Those, as I said, are the big ones. There are a lot of other little things that a doula can help with along the way - guiding both mom and dad through the admissions process; helping mom relax during the prep for surgery, including the epidural or spinal (a big fear for a lot of women); taking pictures as much as is desired and possible; keeping communication going between parents if they are separated by a NICU stay, and keeping mom up-to-date on baby's status; establishing skin-to-skin contact as soon as possible, which can be difficult if mom is having trouble with uncontrollable shaking from the anesthesia; running interference with relatives if needed, even running errands for the parents.

But hold on here, are you even allowed to have a doula in the operating room? In some cases, no. If the need for one arises during labor, it's true that it is very unlikely that a second support person will be allowed, though the doula can be standing by should dad have a hard time with the procedure or become ill or pass out - rare, but it does happen. (The other advantages of doula support still remain.) But if it is a scheduled cesarean, it is possible that special arrangements can be made in advance. As doula Rachel Wickersham explains:
Though it is possible your caregiver may initially be resistant to the idea of a doula in surgery with you and your partner, you may be able to convince him or her of the possible benefits to you - especially if you work with a doula who attended at least a few. And this may not be as far fetched as it may seem. I know of at least one practice in which there are doulas who specialize in cesarean.
I came across one mother's story of how invaluable her doula Shelly was for her own cesarean birth at Fort Wayne Doula Network. After attempts to turn Alison's breech baby via external version were unsuccessful, the family reluctantly decided to proceed with a C-section.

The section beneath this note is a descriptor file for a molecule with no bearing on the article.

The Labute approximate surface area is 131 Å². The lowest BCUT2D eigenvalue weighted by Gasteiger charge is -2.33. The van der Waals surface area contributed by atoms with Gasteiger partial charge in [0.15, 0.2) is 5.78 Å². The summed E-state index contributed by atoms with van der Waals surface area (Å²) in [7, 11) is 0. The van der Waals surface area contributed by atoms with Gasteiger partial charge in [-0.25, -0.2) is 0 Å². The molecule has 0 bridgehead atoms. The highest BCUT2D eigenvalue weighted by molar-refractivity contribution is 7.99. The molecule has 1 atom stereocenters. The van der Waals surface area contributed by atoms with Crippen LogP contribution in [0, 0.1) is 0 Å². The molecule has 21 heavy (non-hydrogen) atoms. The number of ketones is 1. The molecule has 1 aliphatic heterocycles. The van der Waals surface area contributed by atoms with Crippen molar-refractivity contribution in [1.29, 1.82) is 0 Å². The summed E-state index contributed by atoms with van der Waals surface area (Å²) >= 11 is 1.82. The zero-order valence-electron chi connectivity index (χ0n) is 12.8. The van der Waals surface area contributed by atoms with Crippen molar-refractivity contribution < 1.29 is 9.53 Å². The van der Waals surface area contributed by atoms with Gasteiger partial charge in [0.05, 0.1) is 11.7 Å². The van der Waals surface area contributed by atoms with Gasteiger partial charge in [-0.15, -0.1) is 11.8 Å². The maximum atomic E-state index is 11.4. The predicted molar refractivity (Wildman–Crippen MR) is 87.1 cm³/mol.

Shelly was very sympathetic and reassuring to us both. Mostly without words. Which we appreciated. She and Doug left the room while they prepped me for surgery. When they came back we made sure Shelly had her camera. Although we cried through the c-section a little it was very exciting too.

From the moment they got the baby's little bottom out Shelly started snapping pictures and showing them to me so I felt more a part of what was going on instead of so disconnected. It was great to have Doug and Shelly there so one person could be with me and one with the baby at all times until I joined him in the recovery room. She also unlatched my arm to touch the baby better after my pitiful attempts to stroke his little head while restrained for the surgery.


Shelly was intregal in getting me nursing the baby within 40 minutes of birth (not bad for a c-section!) She continued "nursing" Doug back to health a little bit by getting him what he needed and also helping out so he could get to the post partem room to rest for a bit. I was wheeled to my room with my sweet baby latched on and nursing like a pro!

Once we were settled in our room for a little bit Shelly asked if it would be ok timing for her to slip out for a bite to eat and to develop the pictures. When she returned she had an album of all the pictures she'd taken. I cried as I flipped through them... I would continue flipping through them MANY times over the next few weeks until I had memorized them so it actually felt like my memories instead of the actual memories I had of trying so hard to see everything and be a part of it while my baby was so far away at the little bassinet as they measured and treated him (the whole time he's just wailing for Mama)

I can't describe how much it meant having Shelly there. I am trying to in this email, and I tried to when I wrote her a thank you note after coming home from the hospital. But she was much more than a doula to me that day. She was a mother figure that I so needed. She filled that role when I needed it most. She was concerned for me and excited for me and I felt as if I'd always known her. She was truly the only advocate I really felt I had that day with me. My midwife was not able to be there during the c-section, and Doug was still kind of coming around and trying to get to feeling better himself. It was a very emotional day- but thanks to Shelly and her support the deliriously joyful emotions outweighed the negative. I had a happy, healthy (Big) boy and was well cared for with my medical needs.

Shelly helped give me memories by taking pictures of what I otherwise would not have seen. I can't tell you the value of that. It's priceless. I wonder if a doula isn't maybe even more needed w/ a c-section than a normal labor/birth- for the emotional side of it anyway. Even though it's such a shorter period of time. I guess everyone's experience is different. Shelly helped make the overtones of the day very happy. I just don't know how many different ways I can say it.
Two other great pieces I've found online do a great job of explaining the value of doulas with C-sections: Doula for a Cesarean Birth, by Robin Elise Weiss and the aforementioned "Is it worth hiring a doula if I'm going to have a C-section? by Rachel Wickersham.

Did a doula help you during your C-section? Have you been a doula at cesarean births? Please share your stories!